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Coronavirus Outbreak Explained: What Are The Four Types Of Vaccines Being Worked On To Fight Coronavirus?

There are about 100 active project to develop a vaccine for the novel coronavirus, here are the different methods being used to develop the vaccine of the hour

Coronavirus Outbreak Explained: What Are The Four Types Of Vaccines Being Worked On To Fight Coronavirus?

New Delhi: The world is hoping for a breakthrough in the multiple efforts around the global to find a vaccine to conclusively end the fight against COVID-19 pandemic that has killed more than 2 lakh people. The major problem in tackling this pandemic is that it is a new coronavirus – SARS-CoV-2, for which research had to start from scratch to understand every aspect of the pandemic.

WHO says that currently there are about 100 active projects on, to develop a vaccine for the virus. At least six of these projects, have already begun human trials by injecting formulations into volunteers in safety trials; while the rest remain in animal testing phase.

Since it is a new virus, scientists across the globe are trying different types of vaccine to find a solution. As per A report by the medical journal, Nature, there are four main types of vaccines in development, each of these have been effective in protecting against some major diseases in the past.

Also Read: Coronavirus Outbreak Explained: Different Types Of Tests For COVID-19 And Their Efficacy

Virus vaccine

The report says that there are at least seven projects that are developing vaccines using the virus itself, which is in a weakened or inactivated form. An expert from Public Health Foundation of India, explains,

Using a weakened or inactivated form of the Sars-Cov-2, will help create a long lasting immunity. Because the vaccine will be so similar to the natural infection that it help prevent the virus by creating a strong and long-lasting immune response. Just 1 or 2 doses of most virus vaccines can give you a lifetime of protection against a germ and the disease it causes.

There are many existing vaccines that have been made using this method, like measles and polio.

However, this method requires extensive safety testing, she warns.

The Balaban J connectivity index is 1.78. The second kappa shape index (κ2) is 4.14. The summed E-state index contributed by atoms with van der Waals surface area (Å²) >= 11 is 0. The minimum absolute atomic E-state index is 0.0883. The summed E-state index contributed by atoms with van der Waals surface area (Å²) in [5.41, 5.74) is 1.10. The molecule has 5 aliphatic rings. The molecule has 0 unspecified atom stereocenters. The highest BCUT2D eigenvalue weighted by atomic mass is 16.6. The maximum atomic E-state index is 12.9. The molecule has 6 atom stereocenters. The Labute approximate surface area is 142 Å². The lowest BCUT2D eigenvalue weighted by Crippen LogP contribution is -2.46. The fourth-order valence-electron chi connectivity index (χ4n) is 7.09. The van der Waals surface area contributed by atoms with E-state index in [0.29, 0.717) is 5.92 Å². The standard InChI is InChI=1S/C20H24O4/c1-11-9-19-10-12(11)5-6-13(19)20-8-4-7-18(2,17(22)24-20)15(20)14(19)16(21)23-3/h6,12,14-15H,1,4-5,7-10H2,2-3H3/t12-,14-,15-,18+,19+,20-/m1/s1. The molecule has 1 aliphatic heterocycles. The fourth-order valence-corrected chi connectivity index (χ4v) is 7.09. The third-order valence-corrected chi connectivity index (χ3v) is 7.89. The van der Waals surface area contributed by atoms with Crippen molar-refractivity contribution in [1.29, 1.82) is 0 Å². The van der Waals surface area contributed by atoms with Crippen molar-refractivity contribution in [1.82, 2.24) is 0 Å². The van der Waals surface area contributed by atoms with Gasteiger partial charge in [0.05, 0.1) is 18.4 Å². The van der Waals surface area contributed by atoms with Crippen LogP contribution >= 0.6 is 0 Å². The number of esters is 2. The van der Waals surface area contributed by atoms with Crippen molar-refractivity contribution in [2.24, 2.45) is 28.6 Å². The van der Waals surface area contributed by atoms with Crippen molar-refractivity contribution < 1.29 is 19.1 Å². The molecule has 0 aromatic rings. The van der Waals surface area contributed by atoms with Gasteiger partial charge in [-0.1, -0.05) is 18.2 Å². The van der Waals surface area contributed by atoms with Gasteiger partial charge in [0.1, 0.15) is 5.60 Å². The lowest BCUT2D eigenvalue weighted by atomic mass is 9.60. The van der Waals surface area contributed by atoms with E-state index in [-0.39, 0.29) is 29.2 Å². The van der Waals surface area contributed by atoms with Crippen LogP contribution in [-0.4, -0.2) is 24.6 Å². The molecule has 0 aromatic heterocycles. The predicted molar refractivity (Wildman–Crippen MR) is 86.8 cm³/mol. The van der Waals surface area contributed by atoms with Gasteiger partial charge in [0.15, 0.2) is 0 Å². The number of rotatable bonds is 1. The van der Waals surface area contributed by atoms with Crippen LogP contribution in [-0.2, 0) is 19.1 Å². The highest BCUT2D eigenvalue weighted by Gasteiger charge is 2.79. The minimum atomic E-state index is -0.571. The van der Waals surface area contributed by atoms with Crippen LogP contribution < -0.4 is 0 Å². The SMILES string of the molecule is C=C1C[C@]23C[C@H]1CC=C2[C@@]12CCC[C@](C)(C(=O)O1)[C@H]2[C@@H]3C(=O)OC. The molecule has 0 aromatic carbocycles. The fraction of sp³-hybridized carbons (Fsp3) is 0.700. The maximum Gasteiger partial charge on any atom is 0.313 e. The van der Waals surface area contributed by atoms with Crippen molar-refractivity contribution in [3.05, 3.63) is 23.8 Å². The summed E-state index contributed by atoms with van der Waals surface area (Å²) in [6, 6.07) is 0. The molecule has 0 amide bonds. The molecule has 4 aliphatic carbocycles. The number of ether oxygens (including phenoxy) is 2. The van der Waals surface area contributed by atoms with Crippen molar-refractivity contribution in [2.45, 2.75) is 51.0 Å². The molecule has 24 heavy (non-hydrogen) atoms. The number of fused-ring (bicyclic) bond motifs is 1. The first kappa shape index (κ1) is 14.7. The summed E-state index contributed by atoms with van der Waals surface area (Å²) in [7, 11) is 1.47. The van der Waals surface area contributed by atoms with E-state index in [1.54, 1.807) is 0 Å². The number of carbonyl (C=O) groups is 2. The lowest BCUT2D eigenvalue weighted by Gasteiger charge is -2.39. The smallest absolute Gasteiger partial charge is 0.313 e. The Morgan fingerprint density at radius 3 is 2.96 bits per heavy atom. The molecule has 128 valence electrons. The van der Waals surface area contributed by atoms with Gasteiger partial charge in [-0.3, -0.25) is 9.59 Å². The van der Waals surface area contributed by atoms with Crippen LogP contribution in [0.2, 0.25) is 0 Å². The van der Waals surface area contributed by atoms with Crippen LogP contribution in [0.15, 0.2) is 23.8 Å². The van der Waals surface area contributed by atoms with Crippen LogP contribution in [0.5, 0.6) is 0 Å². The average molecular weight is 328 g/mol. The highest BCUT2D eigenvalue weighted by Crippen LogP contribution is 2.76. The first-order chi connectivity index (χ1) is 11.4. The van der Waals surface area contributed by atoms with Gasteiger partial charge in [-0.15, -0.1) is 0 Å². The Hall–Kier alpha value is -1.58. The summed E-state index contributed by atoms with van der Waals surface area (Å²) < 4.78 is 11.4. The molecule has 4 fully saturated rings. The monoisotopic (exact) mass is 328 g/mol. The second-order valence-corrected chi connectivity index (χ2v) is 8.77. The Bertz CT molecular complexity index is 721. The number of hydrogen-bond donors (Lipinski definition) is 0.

Also Read: What Is The Difference Between Pandemic And Epidemic?

Viral-vector vaccines

As per the report, in this method, a virus is genetically engineered so that it can produce coronavirus proteins in the body. Since these viruses are weakened, they cannot cause the disease. This method is used in case of measles or the recently approved ebola vaccination .

The genes used in such vaccines are chemically created in labs and are either inactive or weakened. In a way that similar to the virus vaccine, these pathogens create an immune response to an infection, the expert explained.

Around 25 groups are trying to develop viral-vector vaccines against the novel coronavirus.

Nucleic-acid vaccines

At least 20 teams are aiming to use genetic instructions, in the form of DNA or RNA, for a coronavirus protein that prompts an immune response, explains the report. In this type of vaccination, the nucleic acid is inserted into human cells, which then churn out copies of the virus protein; most of these vaccines encode the virus’s spike protein, the medical expert says,

DNA and RNA based vaccines are safe and easy to develop. To produce them, only genetic material is required and not the virus itself. But it helps in stimulating both the humoral and cellular arms of the adaptive human immune system.

This type of vaccine at the moment is being used against influenza virus, hepatitis B virus and rabies.

Also Read: Coronavirus Outbreak Explained: What Is Personal Protective Equipment? 

Protein-based vaccines

28 teams are trying protein based vaccine against COVID-19. In this method, coronavirus proteins directly injected into the body. According to the Nature report, fragments of proteins or protein shells that mimic the coronavirus’s outer coat can also be used. The first protein based vaccine was developed for Hepatitis B using this method.

These vaccines are generally not a one-shot vaccine and may require multiple doses as it needs immune-stimulating molecules along with the vaccine, she explained.

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